January marked the launch of the Storying Doncaster Sounds toolkit developed through a School of Education, University of Sheffield research project in collaboration with School of Architecture, Doncaster Civic Trust, Centre for the Study of Childhood and Youth, and The Bower Wirks. Dr. Lisa Procter (Early Years Education), Prof. Jian Kang (Architecture) and Dr. Abigail Hackett (Childhood Studies) presented outputs from the Sound of Childhood project, which made connections between sounds, architecture and children’s literacy.
The Storying Doncaster Sounds Toolkit was developed in collaboration with young children (ages 3 and 4) and early years practitioners from a local primary school children. The toolkit facilitates the use of sounds from the environment as a starting point for imaginative storytelling.
The launch event took place from 29th-30th January 2016 at Doncaster Community Arts. Part 1 (29th January) engaged Doncaster Civic Trust members, Educators, Architects and Planners with the project findings and outputs. Part 2 (30th January) involved a free art-based workshop for children and families to capture their perspectives on the toolkit.
Part 1: This event began with the viewing of an exhibition of young children’s sound visualisations. This was followed by a series of presentations by Doncaster Civic Trust, Dr Lisa Procter (Principle Investigator), Fiona Scott (Research Associate) and a practical workshop led by Nicky Ward (Project Artist, The Bower Wirks). The research project was introduced to participants, which involved child-led sound walks and workshop, where children and parents were invited on short walks just beyond their schools grounds to listen to, record and talk about the sounds they could hear. The field data included iPod video recordings of the walks and conversations between children and parents during the walk, high quality audio recordings of environmental sounds, and iPad photographs of where the sounds were coming from. This data revealed how children drew both on past experiences and their imaginations to talk about sounds. As part of the research process, children were asked to visually represent their sounds in a workshop following the walks. These activities showed how listening to and then drawing sounds led to imaginative storytelling and the use of a range of literary devices (such as onomatopoeia). Following this introduction, event participants had the opportunity to play with the toolkit and discuss it’s potential as an educational resource in the early years.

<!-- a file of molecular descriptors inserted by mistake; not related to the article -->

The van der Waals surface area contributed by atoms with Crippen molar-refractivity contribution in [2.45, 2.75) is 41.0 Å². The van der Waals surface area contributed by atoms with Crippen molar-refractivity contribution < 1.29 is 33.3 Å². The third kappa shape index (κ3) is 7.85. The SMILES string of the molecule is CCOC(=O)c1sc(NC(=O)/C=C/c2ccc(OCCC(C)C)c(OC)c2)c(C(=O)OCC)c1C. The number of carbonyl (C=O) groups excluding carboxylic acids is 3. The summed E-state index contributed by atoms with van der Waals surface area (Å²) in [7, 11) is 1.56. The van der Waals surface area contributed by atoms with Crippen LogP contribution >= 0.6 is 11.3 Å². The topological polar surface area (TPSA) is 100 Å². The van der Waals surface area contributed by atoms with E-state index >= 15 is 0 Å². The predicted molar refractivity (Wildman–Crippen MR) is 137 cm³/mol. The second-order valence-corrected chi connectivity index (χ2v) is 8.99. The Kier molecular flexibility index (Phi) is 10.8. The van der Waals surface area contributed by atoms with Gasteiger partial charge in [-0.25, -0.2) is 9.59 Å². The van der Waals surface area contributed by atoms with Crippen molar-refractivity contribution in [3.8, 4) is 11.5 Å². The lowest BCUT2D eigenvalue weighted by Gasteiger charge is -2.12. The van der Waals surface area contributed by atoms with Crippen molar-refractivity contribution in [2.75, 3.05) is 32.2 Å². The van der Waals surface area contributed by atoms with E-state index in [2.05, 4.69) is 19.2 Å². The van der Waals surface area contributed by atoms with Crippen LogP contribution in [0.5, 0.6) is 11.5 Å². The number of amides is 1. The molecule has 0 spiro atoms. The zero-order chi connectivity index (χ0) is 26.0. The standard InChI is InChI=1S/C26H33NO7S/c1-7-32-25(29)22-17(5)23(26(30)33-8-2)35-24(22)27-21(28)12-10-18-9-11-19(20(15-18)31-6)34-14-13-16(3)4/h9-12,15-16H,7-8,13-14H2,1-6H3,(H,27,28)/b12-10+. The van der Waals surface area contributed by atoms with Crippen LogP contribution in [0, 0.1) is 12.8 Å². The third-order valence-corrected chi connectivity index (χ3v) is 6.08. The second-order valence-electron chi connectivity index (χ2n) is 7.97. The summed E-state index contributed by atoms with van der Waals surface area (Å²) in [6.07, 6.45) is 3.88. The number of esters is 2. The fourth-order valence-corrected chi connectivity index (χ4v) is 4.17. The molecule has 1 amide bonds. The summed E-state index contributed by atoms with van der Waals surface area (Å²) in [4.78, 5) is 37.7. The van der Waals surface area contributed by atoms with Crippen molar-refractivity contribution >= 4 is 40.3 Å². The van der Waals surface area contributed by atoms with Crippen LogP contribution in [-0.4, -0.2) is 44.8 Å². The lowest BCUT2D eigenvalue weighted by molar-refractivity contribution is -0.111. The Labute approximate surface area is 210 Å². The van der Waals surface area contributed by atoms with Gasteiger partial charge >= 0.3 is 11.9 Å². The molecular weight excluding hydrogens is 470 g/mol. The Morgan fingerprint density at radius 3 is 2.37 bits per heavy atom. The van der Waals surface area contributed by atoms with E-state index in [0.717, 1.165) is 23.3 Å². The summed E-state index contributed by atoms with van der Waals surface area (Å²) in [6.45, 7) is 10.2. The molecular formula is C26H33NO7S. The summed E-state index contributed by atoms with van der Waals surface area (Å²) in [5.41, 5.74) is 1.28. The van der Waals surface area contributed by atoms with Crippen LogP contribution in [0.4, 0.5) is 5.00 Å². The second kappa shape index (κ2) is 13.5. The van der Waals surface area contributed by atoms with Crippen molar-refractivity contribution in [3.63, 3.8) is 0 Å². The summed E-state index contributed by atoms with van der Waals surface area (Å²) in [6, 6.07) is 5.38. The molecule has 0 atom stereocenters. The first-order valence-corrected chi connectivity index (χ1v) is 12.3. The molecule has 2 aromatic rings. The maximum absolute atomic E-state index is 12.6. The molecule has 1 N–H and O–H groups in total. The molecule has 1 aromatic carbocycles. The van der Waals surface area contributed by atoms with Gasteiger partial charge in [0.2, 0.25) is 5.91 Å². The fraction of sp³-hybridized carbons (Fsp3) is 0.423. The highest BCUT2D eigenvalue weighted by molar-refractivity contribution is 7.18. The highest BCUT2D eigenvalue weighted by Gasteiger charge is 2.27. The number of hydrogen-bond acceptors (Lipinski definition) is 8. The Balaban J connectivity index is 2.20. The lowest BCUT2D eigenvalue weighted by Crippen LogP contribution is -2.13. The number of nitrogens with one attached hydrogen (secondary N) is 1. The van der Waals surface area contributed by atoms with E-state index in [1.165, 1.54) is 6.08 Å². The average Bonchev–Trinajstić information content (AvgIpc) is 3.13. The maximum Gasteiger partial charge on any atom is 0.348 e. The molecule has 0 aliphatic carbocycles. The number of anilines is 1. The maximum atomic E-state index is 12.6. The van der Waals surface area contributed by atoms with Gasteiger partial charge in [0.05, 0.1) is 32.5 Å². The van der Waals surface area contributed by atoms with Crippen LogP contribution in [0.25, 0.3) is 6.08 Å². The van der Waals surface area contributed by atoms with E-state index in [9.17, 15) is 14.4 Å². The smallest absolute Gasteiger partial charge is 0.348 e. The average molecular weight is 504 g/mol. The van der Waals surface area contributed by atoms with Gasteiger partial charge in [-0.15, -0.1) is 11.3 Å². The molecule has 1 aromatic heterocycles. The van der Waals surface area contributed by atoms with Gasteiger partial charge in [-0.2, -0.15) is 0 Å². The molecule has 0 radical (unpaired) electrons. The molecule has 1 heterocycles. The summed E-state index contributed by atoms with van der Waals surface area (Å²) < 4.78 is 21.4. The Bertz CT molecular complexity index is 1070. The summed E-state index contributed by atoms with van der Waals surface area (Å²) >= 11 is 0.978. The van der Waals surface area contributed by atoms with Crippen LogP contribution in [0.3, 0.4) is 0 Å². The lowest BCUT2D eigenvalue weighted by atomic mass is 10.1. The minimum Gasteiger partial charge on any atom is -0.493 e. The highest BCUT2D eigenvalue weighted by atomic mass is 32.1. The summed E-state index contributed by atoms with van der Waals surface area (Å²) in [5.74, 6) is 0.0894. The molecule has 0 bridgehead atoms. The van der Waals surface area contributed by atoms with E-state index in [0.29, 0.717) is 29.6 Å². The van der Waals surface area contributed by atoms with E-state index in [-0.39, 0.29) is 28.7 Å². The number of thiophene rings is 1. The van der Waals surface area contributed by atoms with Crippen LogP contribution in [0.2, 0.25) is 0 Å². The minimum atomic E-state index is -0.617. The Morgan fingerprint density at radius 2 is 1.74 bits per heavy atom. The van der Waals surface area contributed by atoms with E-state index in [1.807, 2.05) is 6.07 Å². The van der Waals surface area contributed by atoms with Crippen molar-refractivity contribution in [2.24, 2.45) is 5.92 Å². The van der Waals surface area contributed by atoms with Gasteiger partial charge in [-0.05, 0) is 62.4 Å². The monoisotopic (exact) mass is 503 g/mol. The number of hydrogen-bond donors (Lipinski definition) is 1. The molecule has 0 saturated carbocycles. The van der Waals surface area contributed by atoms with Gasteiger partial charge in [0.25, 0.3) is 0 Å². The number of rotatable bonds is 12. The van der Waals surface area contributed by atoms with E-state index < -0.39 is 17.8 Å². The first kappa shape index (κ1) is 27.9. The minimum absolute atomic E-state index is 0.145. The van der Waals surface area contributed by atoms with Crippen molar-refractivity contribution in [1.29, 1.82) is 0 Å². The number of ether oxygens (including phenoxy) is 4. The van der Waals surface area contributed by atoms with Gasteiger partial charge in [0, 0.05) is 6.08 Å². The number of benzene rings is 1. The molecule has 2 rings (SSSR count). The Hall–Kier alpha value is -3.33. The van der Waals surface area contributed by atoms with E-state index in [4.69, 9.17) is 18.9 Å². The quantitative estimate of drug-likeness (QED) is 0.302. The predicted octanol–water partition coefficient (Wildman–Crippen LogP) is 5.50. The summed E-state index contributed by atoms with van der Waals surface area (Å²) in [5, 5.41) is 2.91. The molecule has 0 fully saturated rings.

Part 2: The second part of the event was a workshop for children and families to engage with the toolkit. Children and families were invited to participate in a range of activities using the toolkit. One group walked around the arts space to listen to and create sound. They created drawings of the sounds they could hear using ‘sound circles’ from the toolkit. The children responded to the sounds in interesting ways, not only they were communicating and drawing, they also began to create stories from the sounds. For example, two children and their parent created an imaginary story about a ninja and crocodile. Other children listened carefully to sounds from an iPad and started to draw the sounds in imaginative and abstract ways.
Overall, the events demonstrated how sounds from the environment spark children’s creativity and literacy. The next stage of the project is to create a sister Digital Toolkit, so that more children and families can use sounds in fun and educational ways.